Coates and Rattle/Kozena CD reviews

NORMAN STINCHCOMBE ENJOYS JOHN WILSON'S NEW ERIC COATES CD AND AN EVENING AT HOME WITH SIR SIMON AND LADY RATTLE


ERIC COATES ORCHESTRAL WORKS VOL. 1: BBC Philharmonic Orchestra / Wilson (Chandos CHAN 20036) ★★★★

There's more to Eric Coates than By the Sleepy Lagoon, famous as the theme for the BBC's long-running Desert Island Discs. Try, for examples, The Jester at the Wedding Suite. With John Wilson's persuasive shaping of the music and the orchestra's zestful playing these skilfully crafted character pieces recall Tchaikovsky's ballet music in their tunefulness and easy grace. The Two Symphonic Rhapsodies show Coates' ability to capture mood and atmosphere with economy of gesture – like vintage film music. Wilson began recording Coates in the 1990s, for the now defunct ASV label, and knows how to get the best from this charming, tuneful and skilfully crafted repertoire, from the dreamy Ballad for String Orchestra to the perky London Suite with its catchy Knightsbridge march. Competition comes from Chandos itself; their 2002 Coates compilation (same orchestra under Rumon Gamba) offers the London Suite, the Dambusters march etc., perhaps enough for all but completists?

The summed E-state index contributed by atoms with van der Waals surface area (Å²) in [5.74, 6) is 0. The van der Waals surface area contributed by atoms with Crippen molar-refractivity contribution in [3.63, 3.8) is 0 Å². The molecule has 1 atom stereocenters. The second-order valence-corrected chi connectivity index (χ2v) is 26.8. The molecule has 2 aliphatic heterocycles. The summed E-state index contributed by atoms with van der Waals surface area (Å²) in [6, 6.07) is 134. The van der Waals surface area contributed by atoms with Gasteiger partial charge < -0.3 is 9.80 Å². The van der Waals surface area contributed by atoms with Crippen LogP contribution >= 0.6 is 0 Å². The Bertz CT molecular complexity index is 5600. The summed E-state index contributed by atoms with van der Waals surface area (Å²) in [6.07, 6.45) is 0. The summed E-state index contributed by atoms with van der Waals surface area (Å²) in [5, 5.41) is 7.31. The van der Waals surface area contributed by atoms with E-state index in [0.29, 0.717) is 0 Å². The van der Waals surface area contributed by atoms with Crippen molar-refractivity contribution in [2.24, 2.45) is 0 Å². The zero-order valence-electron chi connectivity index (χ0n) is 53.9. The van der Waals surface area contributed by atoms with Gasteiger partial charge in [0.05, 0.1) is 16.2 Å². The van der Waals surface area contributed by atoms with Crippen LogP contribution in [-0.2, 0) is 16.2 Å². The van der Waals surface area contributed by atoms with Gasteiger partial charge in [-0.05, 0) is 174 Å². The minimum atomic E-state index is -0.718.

Norman Stinchcombe




SOIRÉE: Magdalena Kožená / Sir Simon Rattle et al (Pentatone CD / SACD PTC5186 671) ★★★★



Such is the lifelike sound of Pentatone's high resolution recording that the listener feels as if they are in a comfy chair, glass of wine in hand, enjoying an intimate evening of music at the Rattles' house. Mezzo-soprano Magdalena Kožená performs a wide range of songs – Dvořák, Janáček, Brahms, Ravel, Stravinsky, Chausson and Strauss – in arrangements for permutations of string quartet, flute, clarinet and piano. The pianist is her husband who proves a relaxed and assured accompanist. Unsurprisingly Kožená is right at home in the seven songs by Dvořák and in the four Gypsy Songs, with their snappy rhythms, her word pointing is so effective one hardly needs the text translations. Brahms' songs for Shakespeare's Ophelia find Kožená effectively communicating their pensive melancholy. In Chausson's Chanson perpétuelle, a fascinating rarely-heard work, Kožená sings beautifully but with generalized emotion. The 73-minute programme ends with Janáček's funny, sharp-edged, occasionally raucous, Nursery Rhymes.



Norman Stinchcombe

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